Exponential growth word problems work off the exponential-growth formula, *A* = *Pe ^{rt}*, where

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The exponential-growth formula *A* = *Pe ^{rt}* is related to the compound-interest formula, and represents the case of the interest being compounded "continuously".

Note that the particular variables used in the equation may change from one problem to another, or from one context to another, but that the structure of the equation is always the same. For instance, all of the following represent the same relationship:

*A* = *Pe ^{rt}*

No matter the particular letters used, the green variable stands for the ending amount, the blue variable stands for the beginning amount, the red variable stands for the growth constant, and the purple variable stands for time. Get comfortable with this formula; you'll be seeing a lot of it.

To solve exponential growth word problems, you may be plugging one value into the exponential-growth equation, and solving for the required result. But you may need to solve two problems in one, where you use, say, the doubling-time information to find the growth constant (probably by solving the exponential equation by using logarithms), and then using that value to find whatever the exercise requested.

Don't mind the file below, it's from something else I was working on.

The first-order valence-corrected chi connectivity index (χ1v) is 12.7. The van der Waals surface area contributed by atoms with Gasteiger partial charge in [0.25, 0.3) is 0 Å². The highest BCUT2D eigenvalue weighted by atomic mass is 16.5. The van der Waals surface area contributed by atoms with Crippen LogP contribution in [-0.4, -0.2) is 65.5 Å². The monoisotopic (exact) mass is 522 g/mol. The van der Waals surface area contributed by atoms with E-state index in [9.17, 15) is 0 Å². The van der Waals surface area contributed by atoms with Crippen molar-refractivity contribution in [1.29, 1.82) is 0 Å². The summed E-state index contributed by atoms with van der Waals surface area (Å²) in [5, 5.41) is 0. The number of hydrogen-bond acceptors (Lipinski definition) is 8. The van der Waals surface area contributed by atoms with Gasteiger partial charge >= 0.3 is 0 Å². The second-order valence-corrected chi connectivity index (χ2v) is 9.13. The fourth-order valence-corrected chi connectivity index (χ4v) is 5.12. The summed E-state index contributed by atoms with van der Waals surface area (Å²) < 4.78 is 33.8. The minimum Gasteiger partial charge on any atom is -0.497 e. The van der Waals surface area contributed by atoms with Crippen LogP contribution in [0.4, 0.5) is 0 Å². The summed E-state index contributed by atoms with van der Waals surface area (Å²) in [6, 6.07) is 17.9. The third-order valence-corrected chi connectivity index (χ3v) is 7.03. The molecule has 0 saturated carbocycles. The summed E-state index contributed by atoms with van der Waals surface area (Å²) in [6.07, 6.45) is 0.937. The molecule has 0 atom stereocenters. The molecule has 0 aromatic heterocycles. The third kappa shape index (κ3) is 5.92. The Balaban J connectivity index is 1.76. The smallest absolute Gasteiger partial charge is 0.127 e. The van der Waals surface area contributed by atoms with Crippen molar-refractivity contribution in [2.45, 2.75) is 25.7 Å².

- A biologist is researching a newly-discovered species of bacteria. At time
*t*= 0 hours, he puts one hundred bacteria into what he has determined to be a favorable growth medium. Six hours later, he measures 450 bacteria. Assuming exponential growth, what is the growth constant*k*for the bacteria? (Round*k*to two decimal places.)

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For this exercise, the units on time *t* will be hours, because the growth is being measured in terms of hours.

The beginning amount *P* is the amount at time *t* = 0, so, for this problem, *P* = 100.

The ending amount is *A* = 450 at *t* = 6 hours.

The only variable I don't have a value for is the growth constant *k*, which also happens to be what I'm looking for. So I'll plug all the known values into the exponential-growth formula, and then solve for the growth constant:

*A* = *Pe ^{kt}*

450 = 100*e*^{6k}

4.5 = *e*^{6k}

ln(4.5) = 6*k*

They want me to round my decimal value (found by punching keys on my calculator) to two decimal places. So my answer is:

*k* = 0.25